In this pilot study, our aim was to examine the relationship between intestinal schistosomiasis and socio-behavioral HIV risk factors in a cohort of adult women from the Wakiso district of Uganda, a region endemic for S. mansoni. In addition, we were interested in validating in this cohort the known associations of S. mansoni with circulating IL-10, TNF and eosinophilia. To this end, we compared the diagnostic and demographic profiles of adult women with and without schistosomiasis. We observed that S. mansoni in this cohort was associated with differences in several socio-behavioral factors, including HC use, and C. trachomatis prevalence, which could influence genital immunity and HIV susceptibility. At the same time, schistosomiasis-infected women exhibited previously described systemic immune alterations, emphasizing the relevance of further studies of immunological correlates of HIV susceptibility.

Previously, S. mansoni infection has been linked to increased HIV acquisition in women in some [10, 11], but not all [19, 20], epidemiological studies. Since the mucosal immune environment is a key determinant of HIV acquisition risk [30], defining the genital immune impact of schistosomiasis could clarify biological mechanism(s) and lead to novel means of HIV prevention. It is widely recognized that S. haematobium infection directly involves the urogenital mucosa, compromising epithelial integrity and causing mucosal inflammation [2, 5]. However, the biologic basis for an association between S. mansoni infection and genital HIV susceptibility is less clear, since the parasite primarily infects the gastrointestinal and portal vasculature [2, 11]. While genital immune studies may help to clarify this question, our study demonstrates that schistosomiasis - and S. mansoni infection in particular - is associated with differences in women’s age, marital status, hormonal contraceptive use, sexual behavior and C. trachomatis prevalence. Since all of these parameters can both modulate HIV risk and alter genital immunology [3032], they may confound clinical studies of the impact of schistosomiasis on mucosal HIV susceptibility. Potential study designs to overcome this barrier would include a large enough sample size to permit robust multivariable analysis, or longitudinal studies that control for inter-individual confounders by assessing changes in mucosal immunology before and after schistosomiasis treatment.

Consistent with our previous study in men [33] and despite the socio-behavioral differences observed here, we found that S. mansoni infection was associated with distinct systemic immunological signatures. Specifically, elevated levels of IL-10 and TNF indicate the presence of parasite-driven inflammation in schistosoma-infected women, suggesting that associations with immunological correlates of HIV susceptibility warrant further investigation.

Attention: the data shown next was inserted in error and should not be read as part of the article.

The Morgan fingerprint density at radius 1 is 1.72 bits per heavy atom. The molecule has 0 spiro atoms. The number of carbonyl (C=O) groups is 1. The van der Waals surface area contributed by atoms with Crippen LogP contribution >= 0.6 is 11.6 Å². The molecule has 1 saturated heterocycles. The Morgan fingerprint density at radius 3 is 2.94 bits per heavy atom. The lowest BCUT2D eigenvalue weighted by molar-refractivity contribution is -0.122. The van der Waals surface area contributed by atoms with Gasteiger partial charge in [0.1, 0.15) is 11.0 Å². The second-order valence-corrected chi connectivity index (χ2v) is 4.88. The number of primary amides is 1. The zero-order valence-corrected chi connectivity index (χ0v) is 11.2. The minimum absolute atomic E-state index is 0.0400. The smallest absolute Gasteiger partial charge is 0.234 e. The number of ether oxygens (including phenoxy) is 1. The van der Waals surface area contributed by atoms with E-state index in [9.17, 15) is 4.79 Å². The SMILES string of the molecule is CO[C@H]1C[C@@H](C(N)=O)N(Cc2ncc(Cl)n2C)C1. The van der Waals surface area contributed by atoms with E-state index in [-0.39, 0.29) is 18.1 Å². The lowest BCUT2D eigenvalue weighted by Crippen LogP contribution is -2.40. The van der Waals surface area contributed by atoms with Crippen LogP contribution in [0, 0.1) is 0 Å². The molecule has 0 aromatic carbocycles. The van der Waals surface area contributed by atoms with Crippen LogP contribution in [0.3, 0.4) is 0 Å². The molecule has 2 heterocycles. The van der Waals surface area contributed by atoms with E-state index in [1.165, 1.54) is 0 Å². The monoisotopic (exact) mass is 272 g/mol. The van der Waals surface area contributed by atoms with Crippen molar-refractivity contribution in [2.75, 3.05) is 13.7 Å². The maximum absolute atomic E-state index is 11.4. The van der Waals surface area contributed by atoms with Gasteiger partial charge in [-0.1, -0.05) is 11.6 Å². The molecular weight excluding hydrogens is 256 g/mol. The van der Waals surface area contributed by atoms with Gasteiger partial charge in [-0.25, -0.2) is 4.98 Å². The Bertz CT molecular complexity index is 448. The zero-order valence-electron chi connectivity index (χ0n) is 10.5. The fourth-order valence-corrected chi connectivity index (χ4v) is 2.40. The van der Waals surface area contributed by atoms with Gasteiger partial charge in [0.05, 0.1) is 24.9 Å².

Our observation that schistosomiasis-infected women are younger than schistosomiasis-free women is consistent with other reports indicating that both schistosomiasis prevalence and intensity of infection peak at 10–20 years and then decline with age due to a combination of changing behavioural patterns of exposure to schistosome-contaminated water and build-up of anti-schistosomal immunity [8, 34]. Younger women were also found to have a higher prevalence of C. trachomatis [35] and, not surprisingly, were less likely to be married. The latter has important implications for hormonal contraceptive choices and the frequency of sex [32], so that the age association of schistosomiasis could be the primary driver of the observed differences. However, in the multivariable regression, only HC use remained significantly associated with schistosomiasis status after inclusion of age and marital status, implying that the observed associations may not be driven by age alone, and could also involve other latent socio-behavioral characteristics. Notably, no significant multi-collinearity was detected among the factors included in the multivariable model, suggesting that each factor contributes independently to the overall interaction with S. mansoni infection.

To our best knowledge, the current study is the first to report the inverse association of injectable contraceptive use with S. mansoni infection in African women. To date, several studies have assessed the epidemiological association of S. mansoni with HIV, with conflicting results. Tanzanian women (but not men) with S. mansoni infection were more likely to acquire HIV [911], but studies in Uganda [19, 20] did not find similar HIV risk associations in either women or men. Interestingly, none of these studies assessed injectable contraceptive use, known to considerably vary across East African countries [36, 37], to be linked with both HIV acquisition [38] and altered genital immunology [31], and was less common in women with schistosomiasis in this study.